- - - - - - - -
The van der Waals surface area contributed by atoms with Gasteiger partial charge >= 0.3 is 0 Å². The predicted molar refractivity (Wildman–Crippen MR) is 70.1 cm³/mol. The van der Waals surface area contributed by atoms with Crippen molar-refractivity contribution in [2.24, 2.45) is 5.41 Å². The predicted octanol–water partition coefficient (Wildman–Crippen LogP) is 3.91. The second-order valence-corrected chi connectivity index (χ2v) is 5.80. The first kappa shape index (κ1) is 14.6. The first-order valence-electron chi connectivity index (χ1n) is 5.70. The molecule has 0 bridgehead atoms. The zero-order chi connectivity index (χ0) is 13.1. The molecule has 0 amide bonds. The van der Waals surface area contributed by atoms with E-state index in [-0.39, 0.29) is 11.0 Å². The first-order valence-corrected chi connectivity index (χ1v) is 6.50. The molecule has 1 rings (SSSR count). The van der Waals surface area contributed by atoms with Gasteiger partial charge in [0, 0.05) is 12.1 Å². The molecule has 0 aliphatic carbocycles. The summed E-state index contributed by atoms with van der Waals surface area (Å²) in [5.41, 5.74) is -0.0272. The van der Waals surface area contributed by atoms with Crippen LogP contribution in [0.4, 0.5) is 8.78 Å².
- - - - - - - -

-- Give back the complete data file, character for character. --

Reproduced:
The van der Waals surface area contributed by atoms with Gasteiger partial charge >= 0.3 is 0 Å². The predicted molar refractivity (Wildman–Crippen MR) is 70.1 cm³/mol. The van der Waals surface area contributed by atoms with Crippen molar-refractivity contribution in [2.24, 2.45) is 5.41 Å². The predicted octanol–water partition coefficient (Wildman–Crippen LogP) is 3.91. The second-order valence-corrected chi connectivity index (χ2v) is 5.80. The first kappa shape index (κ1) is 14.6. The first-order valence-electron chi connectivity index (χ1n) is 5.70. The molecule has 0 bridgehead atoms. The zero-order chi connectivity index (χ0) is 13.1. The molecule has 0 amide bonds. The van der Waals surface area contributed by atoms with E-state index in [-0.39, 0.29) is 11.0 Å². The first-order valence-corrected chi connectivity index (χ1v) is 6.50. The molecule has 1 rings (SSSR count). The van der Waals surface area contributed by atoms with Gasteiger partial charge in [0, 0.05) is 12.1 Å². The molecule has 0 aliphatic carbocycles. The summed E-state index contributed by atoms with van der Waals surface area (Å²) in [5.41, 5.74) is -0.0272. The van der Waals surface area contributed by atoms with Crippen LogP contribution in [0.4, 0.5) is 8.78 Å².